A rare manifestation of systemic sarcoidosis with livedo ret
Sarcoidosis is a multisystem granulomatous disease of unknown etiology. It can affect all age groups, but it is relatively rare in children.1 Clinical manifestations can vary substantially depending on multiple factors, such as the patient's age and the different organs involved. Infants and children younger than 4 years of age usually present with the triad of cutaneous eruption, uveitis, and arthritis, without classic pulmonary disease. Cutaneous sarcoidosis is rare and can manifest with different clinical presentations but rarely with livedo reticularis–like eruption.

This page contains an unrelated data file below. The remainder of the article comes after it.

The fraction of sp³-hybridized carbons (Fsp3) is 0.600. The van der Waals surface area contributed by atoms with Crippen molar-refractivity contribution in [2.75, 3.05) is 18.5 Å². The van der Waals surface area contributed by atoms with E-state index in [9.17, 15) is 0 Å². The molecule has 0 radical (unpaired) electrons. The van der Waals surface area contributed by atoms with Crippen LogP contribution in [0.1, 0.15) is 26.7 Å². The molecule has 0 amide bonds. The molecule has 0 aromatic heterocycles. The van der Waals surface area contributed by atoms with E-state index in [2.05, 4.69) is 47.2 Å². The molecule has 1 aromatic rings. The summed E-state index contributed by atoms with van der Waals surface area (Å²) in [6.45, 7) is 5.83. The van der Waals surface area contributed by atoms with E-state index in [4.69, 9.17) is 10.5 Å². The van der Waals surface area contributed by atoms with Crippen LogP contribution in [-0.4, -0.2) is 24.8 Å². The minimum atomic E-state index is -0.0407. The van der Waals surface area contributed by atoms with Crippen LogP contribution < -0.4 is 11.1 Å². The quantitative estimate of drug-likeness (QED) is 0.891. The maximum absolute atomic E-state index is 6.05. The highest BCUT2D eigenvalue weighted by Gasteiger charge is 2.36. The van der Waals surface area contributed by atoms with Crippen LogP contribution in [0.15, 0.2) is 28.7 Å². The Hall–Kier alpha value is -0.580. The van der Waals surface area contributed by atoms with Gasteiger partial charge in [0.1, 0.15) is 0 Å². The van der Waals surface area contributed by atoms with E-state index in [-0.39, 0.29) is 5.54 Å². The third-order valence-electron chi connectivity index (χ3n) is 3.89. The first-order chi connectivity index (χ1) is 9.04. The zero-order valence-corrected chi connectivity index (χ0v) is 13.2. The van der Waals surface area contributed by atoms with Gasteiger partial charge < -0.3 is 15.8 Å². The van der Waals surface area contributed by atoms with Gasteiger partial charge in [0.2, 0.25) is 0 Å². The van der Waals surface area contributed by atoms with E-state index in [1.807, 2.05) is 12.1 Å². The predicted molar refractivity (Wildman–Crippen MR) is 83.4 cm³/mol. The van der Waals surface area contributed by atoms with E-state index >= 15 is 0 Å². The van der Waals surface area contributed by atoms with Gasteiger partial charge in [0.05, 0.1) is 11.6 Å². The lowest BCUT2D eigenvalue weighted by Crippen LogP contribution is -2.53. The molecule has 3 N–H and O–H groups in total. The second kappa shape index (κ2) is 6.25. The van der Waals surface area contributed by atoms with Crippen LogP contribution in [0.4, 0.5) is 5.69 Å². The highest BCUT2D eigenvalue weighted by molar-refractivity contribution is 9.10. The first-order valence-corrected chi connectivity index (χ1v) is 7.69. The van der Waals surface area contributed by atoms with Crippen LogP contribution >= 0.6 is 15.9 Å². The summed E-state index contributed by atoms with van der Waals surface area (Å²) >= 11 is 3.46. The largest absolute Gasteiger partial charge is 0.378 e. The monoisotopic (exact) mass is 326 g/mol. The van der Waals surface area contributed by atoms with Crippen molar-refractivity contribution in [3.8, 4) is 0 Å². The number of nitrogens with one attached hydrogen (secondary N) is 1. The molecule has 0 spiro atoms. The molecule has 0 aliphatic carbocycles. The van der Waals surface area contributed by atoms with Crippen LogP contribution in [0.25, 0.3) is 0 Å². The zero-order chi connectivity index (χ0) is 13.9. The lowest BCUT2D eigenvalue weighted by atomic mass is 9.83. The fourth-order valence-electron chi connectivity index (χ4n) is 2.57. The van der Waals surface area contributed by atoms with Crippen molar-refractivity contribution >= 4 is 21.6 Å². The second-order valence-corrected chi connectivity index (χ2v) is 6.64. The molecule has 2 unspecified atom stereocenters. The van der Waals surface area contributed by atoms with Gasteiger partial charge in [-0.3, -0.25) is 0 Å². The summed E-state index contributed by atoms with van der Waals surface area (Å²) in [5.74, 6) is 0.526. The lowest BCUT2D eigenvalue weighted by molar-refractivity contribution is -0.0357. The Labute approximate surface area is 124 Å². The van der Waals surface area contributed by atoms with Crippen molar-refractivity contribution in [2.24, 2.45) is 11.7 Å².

However, older children have a classic presentation resembling that of adults, which includes involvement of the lungs and lymph nodes predominantly.6 It can also be accompanied by generalized constitutional symptoms, such as fever, fatigue, malaise, and weight loss. The diagnosis of sarcoidosis is mainly established by confirming a typical noncaseating granuloma on a tissue biopsy specimen and excluding other granulomatous diseases clinically, microbiologically, and histologically. Other causes of granulomatous disease include infections, such as tuberculosis, autoimmune diseases (eg, Sjögren syndrome and Behçet disease), neoplasms (eg, lymphoma), and other diseases. There is no significant difference between childhood sarcoidosis and the adult type, although most children have a better prognosis.

PlumX Metrics describes a unique clinical variant of cutaneous sarcoidosis manifesting as livedo reticularis–like eruption in a pediatric patient with a history of intermittent joint pain, cranial nerve involvement, and uveitis for 1 year.

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